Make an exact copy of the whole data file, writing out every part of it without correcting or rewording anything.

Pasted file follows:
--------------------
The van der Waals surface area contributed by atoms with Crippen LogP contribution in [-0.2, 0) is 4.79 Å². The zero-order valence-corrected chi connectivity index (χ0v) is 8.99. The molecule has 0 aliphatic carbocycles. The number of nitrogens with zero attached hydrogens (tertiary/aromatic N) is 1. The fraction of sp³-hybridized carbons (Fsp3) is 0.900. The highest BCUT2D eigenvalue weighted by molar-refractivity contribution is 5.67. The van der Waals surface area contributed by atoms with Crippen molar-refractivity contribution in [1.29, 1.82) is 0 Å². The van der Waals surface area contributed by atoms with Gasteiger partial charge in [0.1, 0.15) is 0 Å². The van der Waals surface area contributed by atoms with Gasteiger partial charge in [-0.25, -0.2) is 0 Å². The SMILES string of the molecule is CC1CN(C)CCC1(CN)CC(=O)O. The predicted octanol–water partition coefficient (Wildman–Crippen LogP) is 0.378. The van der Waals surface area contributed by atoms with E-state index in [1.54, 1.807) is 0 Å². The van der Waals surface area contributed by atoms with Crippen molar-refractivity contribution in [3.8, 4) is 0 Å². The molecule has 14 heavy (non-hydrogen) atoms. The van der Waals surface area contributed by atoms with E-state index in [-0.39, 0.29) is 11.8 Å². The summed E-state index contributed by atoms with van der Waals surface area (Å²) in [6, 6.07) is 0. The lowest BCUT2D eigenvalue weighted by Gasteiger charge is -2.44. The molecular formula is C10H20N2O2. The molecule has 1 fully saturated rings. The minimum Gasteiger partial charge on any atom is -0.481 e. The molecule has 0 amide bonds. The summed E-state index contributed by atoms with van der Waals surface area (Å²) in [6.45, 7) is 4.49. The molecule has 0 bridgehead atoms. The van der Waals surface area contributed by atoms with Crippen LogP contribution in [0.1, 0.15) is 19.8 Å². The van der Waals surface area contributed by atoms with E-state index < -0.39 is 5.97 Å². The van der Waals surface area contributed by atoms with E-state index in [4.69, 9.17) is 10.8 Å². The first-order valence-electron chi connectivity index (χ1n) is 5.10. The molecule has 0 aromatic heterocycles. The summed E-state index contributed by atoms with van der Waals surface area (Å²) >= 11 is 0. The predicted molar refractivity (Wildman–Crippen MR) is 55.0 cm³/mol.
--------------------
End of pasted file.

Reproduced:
The van der Waals surface area contributed by atoms with Crippen LogP contribution in [-0.2, 0) is 4.79 Å². The zero-order valence-corrected chi connectivity index (χ0v) is 8.99. The molecule has 0 aliphatic carbocycles. The number of nitrogens with zero attached hydrogens (tertiary/aromatic N) is 1. The fraction of sp³-hybridized carbons (Fsp3) is 0.900. The highest BCUT2D eigenvalue weighted by molar-refractivity contribution is 5.67. The van der Waals surface area contributed by atoms with Crippen molar-refractivity contribution in [1.29, 1.82) is 0 Å². The van der Waals surface area contributed by atoms with Gasteiger partial charge in [0.1, 0.15) is 0 Å². The van der Waals surface area contributed by atoms with Gasteiger partial charge in [-0.25, -0.2) is 0 Å². The SMILES string of the molecule is CC1CN(C)CCC1(CN)CC(=O)O. The predicted octanol–water partition coefficient (Wildman–Crippen LogP) is 0.378. The van der Waals surface area contributed by atoms with E-state index in [1.54, 1.807) is 0 Å². The van der Waals surface area contributed by atoms with Crippen molar-refractivity contribution in [3.8, 4) is 0 Å². The molecule has 14 heavy (non-hydrogen) atoms. The van der Waals surface area contributed by atoms with E-state index in [-0.39, 0.29) is 11.8 Å². The summed E-state index contributed by atoms with van der Waals surface area (Å²) in [6, 6.07) is 0. The lowest BCUT2D eigenvalue weighted by Gasteiger charge is -2.44. The molecular formula is C10H20N2O2. The molecule has 1 fully saturated rings. The minimum Gasteiger partial charge on any atom is -0.481 e. The molecule has 0 amide bonds. The summed E-state index contributed by atoms with van der Waals surface area (Å²) in [6.45, 7) is 4.49. The molecule has 0 bridgehead atoms. The van der Waals surface area contributed by atoms with Crippen LogP contribution in [0.1, 0.15) is 19.8 Å². The van der Waals surface area contributed by atoms with E-state index < -0.39 is 5.97 Å². The van der Waals surface area contributed by atoms with E-state index in [4.69, 9.17) is 10.8 Å². The first-order valence-electron chi connectivity index (χ1n) is 5.10. The molecule has 0 aromatic heterocycles. The summed E-state index contributed by atoms with van der Waals surface area (Å²) >= 11 is 0. The predicted molar refractivity (Wildman–Crippen MR) is 55.0 cm³/mol.